After hearing Dr. Jordan Peterson talk about how it’s easy to see when people on the right go too far, yet on the left, it’s much harder to draw the line, I started ruminating on where that line is.
On the far end of the left however, there is what looks to me like a tendency towards moral superiority that is in some ways equivalent to the racial superiority on the right. The equivalency lies in the fact that the radical elements of both ends of the political spectrum tend to be operating from prideful positions that are based on an underlying sense of personal shame.
And then I saw this video where psychologist Jonathan Haidt studies the five moral values that form the basis of our political choices, whether we’re left, right, or center.
His conclusion, based on the research he conducted is that those on the left would do well to embrace moral humility. And I believe this is the line that Dr. Peterson has been searching for.
If you want the truth to stand clear before you, never be for or against. The struggle between “for” and “against” is the mind’s worst disease.
Sent-ts’an c. 700 C.E.
Interestingly, right as I was posting about this topic on Reddit, Dr. Peterson came out with this article titled When the Left Goes Too Far – The Dangerous Doctrine of Equity.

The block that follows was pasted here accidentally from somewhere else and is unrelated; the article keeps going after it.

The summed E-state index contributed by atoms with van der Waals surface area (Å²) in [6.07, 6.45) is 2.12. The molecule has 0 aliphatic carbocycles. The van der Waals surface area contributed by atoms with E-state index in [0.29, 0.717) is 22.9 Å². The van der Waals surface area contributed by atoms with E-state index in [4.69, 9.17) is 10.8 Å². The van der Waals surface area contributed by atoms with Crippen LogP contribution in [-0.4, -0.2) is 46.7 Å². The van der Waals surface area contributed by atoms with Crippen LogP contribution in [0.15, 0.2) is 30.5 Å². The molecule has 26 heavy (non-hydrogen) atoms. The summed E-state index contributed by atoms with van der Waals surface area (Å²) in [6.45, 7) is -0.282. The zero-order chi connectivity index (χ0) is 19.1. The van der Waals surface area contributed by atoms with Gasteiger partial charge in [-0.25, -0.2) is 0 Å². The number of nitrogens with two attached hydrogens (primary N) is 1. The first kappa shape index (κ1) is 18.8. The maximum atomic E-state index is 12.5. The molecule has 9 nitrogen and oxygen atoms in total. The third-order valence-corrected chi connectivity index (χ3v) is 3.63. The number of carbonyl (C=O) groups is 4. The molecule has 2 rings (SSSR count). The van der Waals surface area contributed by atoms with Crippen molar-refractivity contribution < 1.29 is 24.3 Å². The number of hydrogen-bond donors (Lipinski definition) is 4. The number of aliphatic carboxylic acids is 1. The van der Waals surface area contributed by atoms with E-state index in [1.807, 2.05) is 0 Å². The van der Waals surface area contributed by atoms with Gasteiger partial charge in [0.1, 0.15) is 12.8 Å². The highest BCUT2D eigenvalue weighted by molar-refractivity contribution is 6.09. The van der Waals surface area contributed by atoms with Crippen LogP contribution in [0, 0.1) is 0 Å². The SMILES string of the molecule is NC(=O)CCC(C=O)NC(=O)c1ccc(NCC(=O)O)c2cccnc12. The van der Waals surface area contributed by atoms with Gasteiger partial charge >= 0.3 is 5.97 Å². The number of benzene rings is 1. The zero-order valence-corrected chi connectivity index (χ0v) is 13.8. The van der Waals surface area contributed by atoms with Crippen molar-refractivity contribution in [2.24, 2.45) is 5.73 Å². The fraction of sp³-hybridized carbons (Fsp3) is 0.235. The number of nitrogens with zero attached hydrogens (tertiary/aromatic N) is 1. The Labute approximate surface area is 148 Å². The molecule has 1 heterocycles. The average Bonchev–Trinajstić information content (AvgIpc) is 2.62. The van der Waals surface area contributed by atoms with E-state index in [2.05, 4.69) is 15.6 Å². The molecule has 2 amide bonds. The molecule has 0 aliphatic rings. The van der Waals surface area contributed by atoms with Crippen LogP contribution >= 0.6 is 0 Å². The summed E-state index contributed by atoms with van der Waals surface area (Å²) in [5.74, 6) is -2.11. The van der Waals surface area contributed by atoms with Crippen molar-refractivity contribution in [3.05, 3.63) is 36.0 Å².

I think it’s possible that the underlying emotional motivations for what he discusses in that article have to do with the tendency towards moral superiority by those on the left.
What’s the takeaway?
The takeaway is that we’re all better off when we keep an eye out for stances of superiority, whether on the left or the right. These stances are based on an underlying, personal sense of inferiority experienced (often unconsciously) by the people that are driven by those perspectives.
And from Haight’s video, we see the exact dynamics of how superiority tends to play out on the left. So if you find yourself on the left, and particularly if you’re interested in empowering your political party as a whole, that’s something to be aware of – both as it plays out within your internal landscape as well as in the external world.